A history of heart disease runs in Elisabeth Rohm’s family. "When I was 10-years-old, I got a call from my mom saying, 'Your dad had a heart attack,'” recalls the actress. “He had a triple bypass, and he was very young, in his 40s." Her mother and aunt would go on to die of heart attacks in their 60s. "It's on both sides of my family,” she sums, “so I really have to be conscious."

STAYIN' ALIVE: Using Hands-Only CPR, an individual can double or triple someone's chance of survival, and making it a requirement of high school graduates broadens the number of hands available when a crisis occurs. Photos: Brandon Wade

Passing the word

For Rohm, that means being vigilant about her health. "I get checked annually and I try to eat healthy," she says. "I have a 7-year-old daughter, and I'd really l like to live long enough to know my grandchildren. One of the biggest pains in my life is that my mother didn’t know my daughter and my daughter doesn't know my mother or my aunt."

Rohm is dedicated to spreading the word about CPR, and is part of a continued effort to make CPR training a requirement for high school graduation (it currently is in 27 states). She's especially excited about working with the American Heart Association’s Hands-Only CPR, which solely requires chest compressions and will soon even be taught in airport kiosks. "If you know the basics of CPR,” says Rohm, “you can double or triple someone's chance of survival."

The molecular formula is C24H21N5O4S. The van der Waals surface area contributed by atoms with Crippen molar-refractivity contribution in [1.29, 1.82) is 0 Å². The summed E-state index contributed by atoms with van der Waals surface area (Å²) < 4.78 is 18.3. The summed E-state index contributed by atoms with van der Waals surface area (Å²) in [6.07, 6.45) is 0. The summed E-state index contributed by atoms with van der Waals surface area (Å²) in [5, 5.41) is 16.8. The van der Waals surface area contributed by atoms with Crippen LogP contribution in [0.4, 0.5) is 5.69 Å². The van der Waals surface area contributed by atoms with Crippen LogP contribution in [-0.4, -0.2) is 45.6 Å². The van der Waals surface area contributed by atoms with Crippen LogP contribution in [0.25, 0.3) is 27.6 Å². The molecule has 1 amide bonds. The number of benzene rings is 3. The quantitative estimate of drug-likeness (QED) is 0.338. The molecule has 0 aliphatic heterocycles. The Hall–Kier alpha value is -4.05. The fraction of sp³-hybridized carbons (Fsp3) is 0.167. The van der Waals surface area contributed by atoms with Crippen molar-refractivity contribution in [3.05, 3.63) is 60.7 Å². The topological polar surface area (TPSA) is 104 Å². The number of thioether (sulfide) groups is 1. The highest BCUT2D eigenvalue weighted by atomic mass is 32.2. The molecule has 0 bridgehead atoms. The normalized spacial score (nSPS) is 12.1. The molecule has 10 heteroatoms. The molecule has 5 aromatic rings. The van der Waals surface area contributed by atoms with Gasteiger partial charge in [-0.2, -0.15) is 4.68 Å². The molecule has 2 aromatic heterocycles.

HANDS ON: With a family history of heart disease, Rohm is advocating for all-around health, watching what she and her family eat, getting checked regularly and practicing CPR.

Rohm points out the Hands-Only method is easy enough for a child to do. "People think they ‘don't have the time to learn’ and ‘what can they do?’ They're not medical professionals," she says. "But it's very simple. You make hard compressions to the center of the chest to the beat of the 'Stayin’ Alive' disco song.

“So if you see somebody collapse,” Rohm goes on, “don't panic. Don't run around in circles. You can call 911, and then you can do something about it." Given that 70 percent of heart attacks take place in the home, there's a chance you can save someone you love. "Neither my stepfather or my uncle were trained in CPR, and it breaks my heart."